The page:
Sharing work with a client is an art. A creative team can craft a pitch or presentation for days, building a deck, running through the lines, preparing the big reveal. The way we present our designs can mean the difference between a win and a loss, a success or a failure.
Sharing our work presents an added challenge when we aren’t doing it in person. Unless we carefully prepare and communicate our designs, the work is left open to assumption and misinterpretation. And despite our efforts, designers still receive marked-up PDFs from clients or scanned-in feedback written on printed designs.
This was true for my team until a few months ago, when we started using Figma.
Given the established design tools we had used for years and the various alternatives we’d already moved past, we were cautiously optimistic when we decided to give Figma a try. It quickly proved itself. Among many other benefits, Figma has streamlined our presentation process and improved my team’s relationship with our clients. In the most simple ways, it solves issues designers have been struggling with for too long – client collaboration being an important one.
These are just a few ways Figma has transformed how we share our work and communicate with clients.
"As designers, we sweat over every detail of our design only to drop it at the bottom of an email."
The magic Figma link
Figma is web-based, an idea which may seem suspect to anyone who has been operating with the standard designer software up to this point in their career. Yet it’s this approach that makes Figma invaluable.
Before, we would either export and upload our work to a different tool or send it as an email attachment. Not only did this leave room for confusion, it was also time-consuming and annoying. On top of that, sharing files this way felt unprofessional. As designers, we sweat over every detail of our design only to drop it at the bottom of an email or share it through some clunky, branded prototyping platform. Presenting our work this way just felt anti-climactic.
Now, sharing work with a client is as simple as copy and pasting a link from Figma. When a client views a Figma link, they’re not blindly navigating a shared folder or trying to interpret an attachment. They’re joining our design board itself. They click the link and view the latest work straight from their browser, without logging in or creating an account.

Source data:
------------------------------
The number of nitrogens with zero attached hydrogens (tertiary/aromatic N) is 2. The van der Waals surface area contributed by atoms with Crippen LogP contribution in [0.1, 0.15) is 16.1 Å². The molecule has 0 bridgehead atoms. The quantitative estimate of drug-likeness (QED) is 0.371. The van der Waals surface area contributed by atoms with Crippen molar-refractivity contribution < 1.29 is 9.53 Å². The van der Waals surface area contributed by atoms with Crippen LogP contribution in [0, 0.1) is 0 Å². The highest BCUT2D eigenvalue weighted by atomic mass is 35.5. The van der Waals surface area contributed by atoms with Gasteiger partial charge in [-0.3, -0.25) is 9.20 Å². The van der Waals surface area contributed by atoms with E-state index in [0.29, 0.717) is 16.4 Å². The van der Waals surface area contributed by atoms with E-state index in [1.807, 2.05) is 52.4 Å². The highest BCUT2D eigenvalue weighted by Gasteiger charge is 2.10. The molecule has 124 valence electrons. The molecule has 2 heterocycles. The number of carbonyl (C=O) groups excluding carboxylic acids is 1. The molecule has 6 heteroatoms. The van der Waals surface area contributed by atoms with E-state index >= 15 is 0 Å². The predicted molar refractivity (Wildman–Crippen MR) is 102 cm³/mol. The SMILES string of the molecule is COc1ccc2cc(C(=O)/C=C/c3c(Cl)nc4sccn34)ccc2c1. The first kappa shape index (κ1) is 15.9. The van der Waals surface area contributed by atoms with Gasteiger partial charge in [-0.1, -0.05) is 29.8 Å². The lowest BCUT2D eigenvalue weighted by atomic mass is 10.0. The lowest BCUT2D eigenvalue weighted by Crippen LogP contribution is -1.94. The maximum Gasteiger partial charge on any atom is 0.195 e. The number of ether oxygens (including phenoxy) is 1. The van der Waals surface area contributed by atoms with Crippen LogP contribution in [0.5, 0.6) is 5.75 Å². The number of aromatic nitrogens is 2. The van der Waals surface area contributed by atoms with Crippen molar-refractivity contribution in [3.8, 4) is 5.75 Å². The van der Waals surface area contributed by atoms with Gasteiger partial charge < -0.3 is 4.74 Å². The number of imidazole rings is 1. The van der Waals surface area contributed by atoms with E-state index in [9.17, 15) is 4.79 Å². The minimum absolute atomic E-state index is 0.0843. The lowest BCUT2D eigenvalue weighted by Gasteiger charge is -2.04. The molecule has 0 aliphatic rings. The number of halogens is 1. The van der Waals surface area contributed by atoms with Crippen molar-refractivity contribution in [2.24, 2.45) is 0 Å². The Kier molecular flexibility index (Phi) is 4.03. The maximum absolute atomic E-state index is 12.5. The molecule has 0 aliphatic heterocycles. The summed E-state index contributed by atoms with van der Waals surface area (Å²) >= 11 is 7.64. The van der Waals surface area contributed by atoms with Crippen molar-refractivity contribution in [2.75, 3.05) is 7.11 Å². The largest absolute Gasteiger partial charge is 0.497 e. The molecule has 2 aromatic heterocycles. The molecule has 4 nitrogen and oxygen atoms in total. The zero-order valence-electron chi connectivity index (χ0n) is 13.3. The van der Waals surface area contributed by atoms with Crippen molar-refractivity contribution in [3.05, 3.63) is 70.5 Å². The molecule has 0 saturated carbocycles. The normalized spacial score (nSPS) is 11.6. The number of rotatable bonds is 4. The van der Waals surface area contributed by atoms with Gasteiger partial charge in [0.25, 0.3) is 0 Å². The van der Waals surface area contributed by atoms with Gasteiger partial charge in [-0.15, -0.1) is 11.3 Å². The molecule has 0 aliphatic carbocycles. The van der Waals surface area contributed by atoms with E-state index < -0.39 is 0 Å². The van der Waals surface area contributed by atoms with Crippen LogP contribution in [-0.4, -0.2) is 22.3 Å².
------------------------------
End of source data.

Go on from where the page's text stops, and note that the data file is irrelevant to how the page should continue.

Click a Figma link and land straight within the latest designs.
When we’re ready to present the work, our clients can view it in real-time. Our cursors move on the screen as we present. We can walk them through each detail of our designs without an in-person meeting or screen share, rearranging elements or illustrating an example live. They simply jump in the link to follow along.
This allows us to present our design as it's intended to be viewed, avoiding confusion and setting the work up for success. Rather than receiving a stale file, our clients can easily access the living, breathing designs when we're ready to share them.
(Side note: If we do want to export a design or image, it’s insanely easy. Going back to other tools with their multi-step export process and countless, complex options now seems archaic.)
The client can also comment directly on the designs. This eliminates PDF sticky notes, bullet-point feedback without context and unnecessary review calls that waste time. The only downside is that the client needs to create a free login (which takes just a few seconds) to leave a comment. However, this creates a sense of ownership and collaboration that didn’t exist before, due to the siloed nature of other tools.
Contextual client comments. A thing of beauty.
Building interactive decks & prototypes
Up to this point, Keynote has been the best option for creating client presentations. While the limited design capabilities can be helpful in some cases, it’s certainly not the sensible option for more intricately designed decks. Keynote also comes with the pain of exporting and managing versions. I’ve never seen a team build a deck with just one or two drafts.
Versions are irrelevant with Figma. Everything lives in one place and everyone can work on a deck together in real-time.
No more files titled "presentation_final_v3_FINAL.key"
The designer, the writer, the new business person – the whole team can work side-by-side without swapping files back and forth or worrying about version control. It all happens in the same place, whether we're using the Figma app or working straight from the browser.
Instead of designing a standard presentation in which someone passively clicks from slide to slide, we can make our decks more interactive with Figma. We now build prototypes straight into our deck, allowing us to better tell a story without jumping back and forth between windows.
We add buttons into decks that make it feel like using an app. We create an experience that excites people about the product or idea we are pitching to them. The old way of presenting decks – clicking external links, minimizing and switching between windows, revealing the back-end of the presentation as we struggled to find our place – is now laughable.
Put simply, Figma helps us better share and sell our work. We are more efficient, more professional, more confident. The most outstanding design won't go far unless it's communicated well. In allowing us to better communicate our designs, Figma has made us better designers.